Canadian PM Justin Trudeau welcoming Syrian refugees. Photo courtesy of Government of Canada
Twelve year old Ali*, a Syrian refugee of Palestinian descent, has resided with his family of eight in Thailand for five years. The preteen speaks Thai fluently and to his Thai football mates, he is very much Thai despite his Middle Eastern looks.
A Thai Muslim school took pity on his family, and Ali is allowed to sit in with the rest of the class to learn Thai.
Financial support from relatives and handouts from charity organisations have made it possible for his extended family to reside in Bangkok. While he has obviously assimilated into the Thai culture well, the thought of Thailand being transitory gets him into a melancholic mood.
“There is very little I don’t like about Thailand, and so I feel bad at the thought that I cannot make this my permanent home,” remarked the youngster as he took a break from playing football. “My family is waiting to get resettled but they tell me it will take a while.
“The thought of how much longer makes me feel frustrated. To let off stream, I play football.”
Ali is one of over 5 million refugees who fled Syria — and among the 65 displaced peoples in the world. For World Refugee Day today, Ali hopes people around the world will show more compassion to anyone fleeing political, religious or other types of persecution.
Sharing her thoughts on the day the world honours the courage, strength and determination of women, men and children who are forced to flee their homeland under threat of persecution, conflict and violence, is Dana Graber Ladek, chief of mission at the International Organization for Migration (IOM), the UN migration agency.
“World Refugee Day for IOM means that globally we can recognise a very serious situation in terms of people fleeing their homes and what the international community can and should be doing in response to that,” she said. “We are in a time of unprecedented mobility. We have over 65 million people who have fled their homes and some of these people remain displaced within their country.
“Others flee to international borders and become refugees outside their country. It is a very serious situation when we think of an increased number of people who are being forced to leave their country while at the same time we are having an increased anti-migration and anti-refugee sentiment among many people and many countries. So it makes for a very difficult situation for these refugees who simply want a safe place to live.”
Migrants in wooden boats wait to be rescued by a Save the Children crew from the ship Vos Hestia in the Mediterranean sea, off the Libyan coast, on Sunday. Photo: REUTERS/Stefano Rellandini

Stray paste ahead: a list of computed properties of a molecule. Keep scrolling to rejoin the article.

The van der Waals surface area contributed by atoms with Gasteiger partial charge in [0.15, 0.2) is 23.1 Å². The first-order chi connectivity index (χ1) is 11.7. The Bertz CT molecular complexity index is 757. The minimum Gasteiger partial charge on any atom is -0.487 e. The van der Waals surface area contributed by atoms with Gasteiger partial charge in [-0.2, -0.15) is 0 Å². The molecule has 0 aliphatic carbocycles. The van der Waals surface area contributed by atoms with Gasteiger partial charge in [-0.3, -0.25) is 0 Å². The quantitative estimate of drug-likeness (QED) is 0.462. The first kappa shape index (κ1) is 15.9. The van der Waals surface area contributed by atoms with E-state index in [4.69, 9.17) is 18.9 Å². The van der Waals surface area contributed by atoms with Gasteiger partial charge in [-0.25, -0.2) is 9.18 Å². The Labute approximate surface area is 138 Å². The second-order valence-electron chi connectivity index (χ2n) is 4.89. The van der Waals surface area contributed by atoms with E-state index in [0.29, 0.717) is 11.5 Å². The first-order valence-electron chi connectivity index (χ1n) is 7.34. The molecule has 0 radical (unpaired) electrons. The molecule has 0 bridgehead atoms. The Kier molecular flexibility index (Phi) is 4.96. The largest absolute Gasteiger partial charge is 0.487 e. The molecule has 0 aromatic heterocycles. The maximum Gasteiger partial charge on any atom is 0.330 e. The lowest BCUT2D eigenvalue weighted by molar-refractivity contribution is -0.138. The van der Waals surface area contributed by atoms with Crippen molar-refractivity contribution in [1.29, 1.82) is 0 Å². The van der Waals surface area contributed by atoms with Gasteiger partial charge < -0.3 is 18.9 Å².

She said the situation is such that countries traditionally open to refugees are starting to close their doors. Countries in Europe are getting much less tolerant. The US is a perfect example of such sentiment, where the percentage of refugees that are estimated to be accepted for next year have been cut down to half of the original number.
For example, she said the US will receive 1,800 refugees from Thailand next year, which is half the number they received for fiscal year 2017.
Canada, one among a handful of countries that continues to welcome refugees with seemingly open arms, has been an exception. They have become a beacon of hope in a world where you see increased anti-refugee sentiment, said Ladek.
Sharing figures to support her claim, she noted that between January 2015 and April this year, Canada admitted more than 77,000 people in all three refugee categories (privately sponsored, government assisted and blended sponsorship).
The Annual Levels Plan for 2017 indicates Canada will resettle 7,500 government-assisted refugees, 16,000 privately sponsored refugees and 1,500 refugees through the Blended Visa Office-Referred Program.
On the current situation of urban refugees in Thailand, she said this group is made up of 13 nations; the few notable countries include Iraq, Pakistan, Syria and Somalia.
After the UNHCR determines that an asylum seeker can be given refugee status, IOM takes over their case. She admits they are often misinformed about the time it takes to both be given refugee status and get resettled.
Ladek said there are currently 4,132 urban refugees and 3,316 asylum seekers registered with the UNHCR office in Bangkok. She noted that globally only one in 10 who apply for refugee status are actually resettled. So the chances that an asylum seeker will get refugee status and be resettled is low, and the process is quite time consuming.
One of many programmes refugees participate in prior to getting resettled in Canada. Photo courtesy of International Organization for Migration